When starting out, you can test Betabooks for free. However, to get some of the more intense features such as the automated responses, you’ll go up to the 34.99 per month level. For the month or two I will need it at the end of each book, the money is well spent. At this point, I’m willing to pay to increase my production and help manage some of my administrative duties. I highly recommend check it out to see how it can speed up your workflow.
Check out BetaBooks and get started.
If I had traditionally published my books, the publishing house would have assigned an editor to me and the whole process would have been mapped out, complete with details and deadlines. But as an indie, the editing ball was in my court just like every other aspect of bringing my books into the world, and I had quite a learning curve. Here are some things I’ve learned along the way about finding an editor, working successfully together, and navigating the multilayered, and sometimes intense, editorial process:
Understand what kind of editing you need.
Good editing can make indie books look indistinguishable from traditionally published books. But if you’re new to the business, or working on your first project, you might not know that there are different types of editing, or understand what kind of editing your manuscript needs. When choosing an editor, understand what services that editor provides. This may mean hiring more than one person.
The first type of editing is developmental. I think of developmental edits as big picture edits. I’m too close to my manuscript when the last word finally claws its way out of my overtired brain and onto the paper. I can’t see plot holes, character issues, places where the writing drags or where something doesn’t make sense. Skilled beta readers or a trusted critique partner can help with this, and so can an editor.
Once all the major issues have been solved and readers are responding to your story and characters in the way you’ve intended, it’s time to fine tune and hand over the manuscript for a copy edit. A copy editor will assure consistency throughout the manuscript. For example, I have a Jon in one of my books, and I would periodically spell his name John. A copyeditor will also catch overused words or phrases, correct grammar mistakes, and essentially polish the manuscript.
Finally, the manuscript will need a proofreader to give it a final look before publishing to find typos and small mistakes. I always proofread one last time after the proofreader, but that may just be my obsessive personality at work!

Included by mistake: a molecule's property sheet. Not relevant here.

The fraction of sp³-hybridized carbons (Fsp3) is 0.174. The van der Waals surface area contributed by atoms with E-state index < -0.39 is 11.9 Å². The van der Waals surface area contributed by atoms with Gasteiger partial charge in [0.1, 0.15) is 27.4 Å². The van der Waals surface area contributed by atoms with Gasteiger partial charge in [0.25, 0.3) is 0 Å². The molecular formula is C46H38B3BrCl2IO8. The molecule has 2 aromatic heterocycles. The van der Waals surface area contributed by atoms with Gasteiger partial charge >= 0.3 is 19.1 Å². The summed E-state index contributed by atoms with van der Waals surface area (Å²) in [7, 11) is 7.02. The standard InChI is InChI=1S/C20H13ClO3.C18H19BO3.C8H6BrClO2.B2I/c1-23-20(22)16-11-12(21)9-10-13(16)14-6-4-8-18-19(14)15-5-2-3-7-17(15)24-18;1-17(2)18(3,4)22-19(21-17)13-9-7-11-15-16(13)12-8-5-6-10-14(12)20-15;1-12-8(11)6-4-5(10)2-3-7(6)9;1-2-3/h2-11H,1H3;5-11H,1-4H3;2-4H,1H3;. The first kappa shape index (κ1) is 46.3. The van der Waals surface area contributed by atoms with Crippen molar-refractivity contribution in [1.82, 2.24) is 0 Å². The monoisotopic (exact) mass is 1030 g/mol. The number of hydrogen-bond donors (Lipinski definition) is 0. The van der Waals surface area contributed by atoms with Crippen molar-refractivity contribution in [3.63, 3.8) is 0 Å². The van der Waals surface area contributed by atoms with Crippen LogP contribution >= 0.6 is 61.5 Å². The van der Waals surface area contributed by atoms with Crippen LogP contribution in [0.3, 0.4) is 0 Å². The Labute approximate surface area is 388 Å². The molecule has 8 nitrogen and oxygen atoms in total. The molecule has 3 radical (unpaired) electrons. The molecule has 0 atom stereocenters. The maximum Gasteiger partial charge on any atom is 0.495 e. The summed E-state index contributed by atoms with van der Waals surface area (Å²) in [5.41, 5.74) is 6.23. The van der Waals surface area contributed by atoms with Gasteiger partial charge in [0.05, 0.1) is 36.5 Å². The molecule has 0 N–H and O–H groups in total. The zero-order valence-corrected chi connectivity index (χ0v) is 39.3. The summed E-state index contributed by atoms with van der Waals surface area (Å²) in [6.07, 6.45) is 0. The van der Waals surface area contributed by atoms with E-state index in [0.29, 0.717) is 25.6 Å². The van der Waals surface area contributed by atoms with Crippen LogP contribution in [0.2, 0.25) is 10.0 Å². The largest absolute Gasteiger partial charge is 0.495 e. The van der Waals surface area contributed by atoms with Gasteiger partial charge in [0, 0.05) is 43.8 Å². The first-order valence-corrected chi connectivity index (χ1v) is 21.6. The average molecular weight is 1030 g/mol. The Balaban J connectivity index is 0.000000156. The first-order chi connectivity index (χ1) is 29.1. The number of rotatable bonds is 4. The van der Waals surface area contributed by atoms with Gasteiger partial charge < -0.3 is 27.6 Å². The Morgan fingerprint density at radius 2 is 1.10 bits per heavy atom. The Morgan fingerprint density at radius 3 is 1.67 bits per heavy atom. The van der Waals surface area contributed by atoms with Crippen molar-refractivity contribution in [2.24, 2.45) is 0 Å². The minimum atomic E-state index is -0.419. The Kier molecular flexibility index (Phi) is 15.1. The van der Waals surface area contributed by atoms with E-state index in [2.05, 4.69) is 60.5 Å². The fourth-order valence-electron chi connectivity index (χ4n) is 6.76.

Use referrals to narrow the search for an editor.
Now you’ve got a handle on the different steps involved in the editorial process, and you know what your manuscript needs. How do go about finding the right editor? There are a ton of free-lance editors out there and it’s hard to sift through all the information.
I rave over my editor. I tell anyone who asks what a find she is and I regularly give out her contact information. When a writer loves their editor, you’ll know it, and an enthusiastic referral is a great place to start looking. Ask people in your writing community and on-line writing groups who they recommend, and then reach out.
Interview a few different people.
Ask these folks to edit sample pages of your manuscript to see what kind of feedback they give and how they deliver that information. Find out how they like to communicate and ask about their process. Does their style resonate with yours? Do they enjoy your genre of writing? What does their turnaround time look like?
When you hire an editor, due diligence upfront is important. Your work together will be a business arrangement certainly, but it will also become a trusted relationship, and you’ll want to make sure this partnership is a good fit.
Recognize that editing is different from drafting, and honor your process around it.
You’ve found someone to work with and you’re eager to get started. So, what’s all the fuss you’ve heard about editing? Why do writer’s lament this part of the process, wring their hands in angst, scream with frustration, cry into a bottle of wine?